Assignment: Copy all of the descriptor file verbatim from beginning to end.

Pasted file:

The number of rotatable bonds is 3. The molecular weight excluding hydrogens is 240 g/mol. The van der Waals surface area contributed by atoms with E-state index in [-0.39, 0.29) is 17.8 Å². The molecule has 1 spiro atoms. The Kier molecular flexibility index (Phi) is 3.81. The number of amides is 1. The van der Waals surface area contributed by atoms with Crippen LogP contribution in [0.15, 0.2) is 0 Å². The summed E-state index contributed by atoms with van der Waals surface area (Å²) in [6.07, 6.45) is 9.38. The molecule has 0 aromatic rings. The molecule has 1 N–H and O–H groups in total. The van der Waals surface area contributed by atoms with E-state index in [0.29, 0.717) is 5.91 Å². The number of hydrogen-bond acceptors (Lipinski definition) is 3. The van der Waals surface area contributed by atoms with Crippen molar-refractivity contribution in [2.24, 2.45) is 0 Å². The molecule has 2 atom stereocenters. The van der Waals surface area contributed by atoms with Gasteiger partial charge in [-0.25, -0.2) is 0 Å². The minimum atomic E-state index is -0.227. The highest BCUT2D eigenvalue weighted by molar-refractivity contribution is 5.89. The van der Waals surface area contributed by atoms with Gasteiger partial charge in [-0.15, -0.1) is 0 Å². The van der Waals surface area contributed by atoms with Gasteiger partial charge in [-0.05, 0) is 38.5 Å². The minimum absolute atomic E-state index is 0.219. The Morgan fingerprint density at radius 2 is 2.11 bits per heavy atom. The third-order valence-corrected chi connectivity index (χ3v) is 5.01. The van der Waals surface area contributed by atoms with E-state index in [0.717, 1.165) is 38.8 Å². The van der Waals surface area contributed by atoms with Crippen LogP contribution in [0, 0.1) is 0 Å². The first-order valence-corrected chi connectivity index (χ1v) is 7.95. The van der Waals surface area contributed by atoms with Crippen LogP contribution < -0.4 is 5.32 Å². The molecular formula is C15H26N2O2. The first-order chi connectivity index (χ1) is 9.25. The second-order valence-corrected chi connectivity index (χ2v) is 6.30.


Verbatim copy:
The number of rotatable bonds is 3. The molecular weight excluding hydrogens is 240 g/mol. The van der Waals surface area contributed by atoms with E-state index in [-0.39, 0.29) is 17.8 Å². The molecule has 1 spiro atoms. The Kier molecular flexibility index (Phi) is 3.81. The number of amides is 1. The van der Waals surface area contributed by atoms with Crippen LogP contribution in [0.15, 0.2) is 0 Å². The summed E-state index contributed by atoms with van der Waals surface area (Å²) in [6.07, 6.45) is 9.38. The molecule has 0 aromatic rings. The molecule has 1 N–H and O–H groups in total. The van der Waals surface area contributed by atoms with E-state index in [0.29, 0.717) is 5.91 Å². The number of hydrogen-bond acceptors (Lipinski definition) is 3. The van der Waals surface area contributed by atoms with Crippen molar-refractivity contribution in [2.24, 2.45) is 0 Å². The molecule has 2 atom stereocenters. The van der Waals surface area contributed by atoms with Gasteiger partial charge in [-0.25, -0.2) is 0 Å². The minimum atomic E-state index is -0.227. The highest BCUT2D eigenvalue weighted by molar-refractivity contribution is 5.89. The van der Waals surface area contributed by atoms with Gasteiger partial charge in [-0.15, -0.1) is 0 Å². The van der Waals surface area contributed by atoms with Gasteiger partial charge in [-0.05, 0) is 38.5 Å². The minimum absolute atomic E-state index is 0.219. The Morgan fingerprint density at radius 2 is 2.11 bits per heavy atom. The third-order valence-corrected chi connectivity index (χ3v) is 5.01. The van der Waals surface area contributed by atoms with E-state index in [0.717, 1.165) is 38.8 Å². The van der Waals surface area contributed by atoms with Crippen LogP contribution in [0, 0.1) is 0 Å². The first-order valence-corrected chi connectivity index (χ1v) is 7.95. The van der Waals surface area contributed by atoms with Crippen LogP contribution < -0.4 is 5.32 Å². The molecular formula is C15H26N2O2. The first-order chi connectivity index (χ1) is 9.25. The second-order valence-corrected chi connectivity index (χ2v) is 6.30.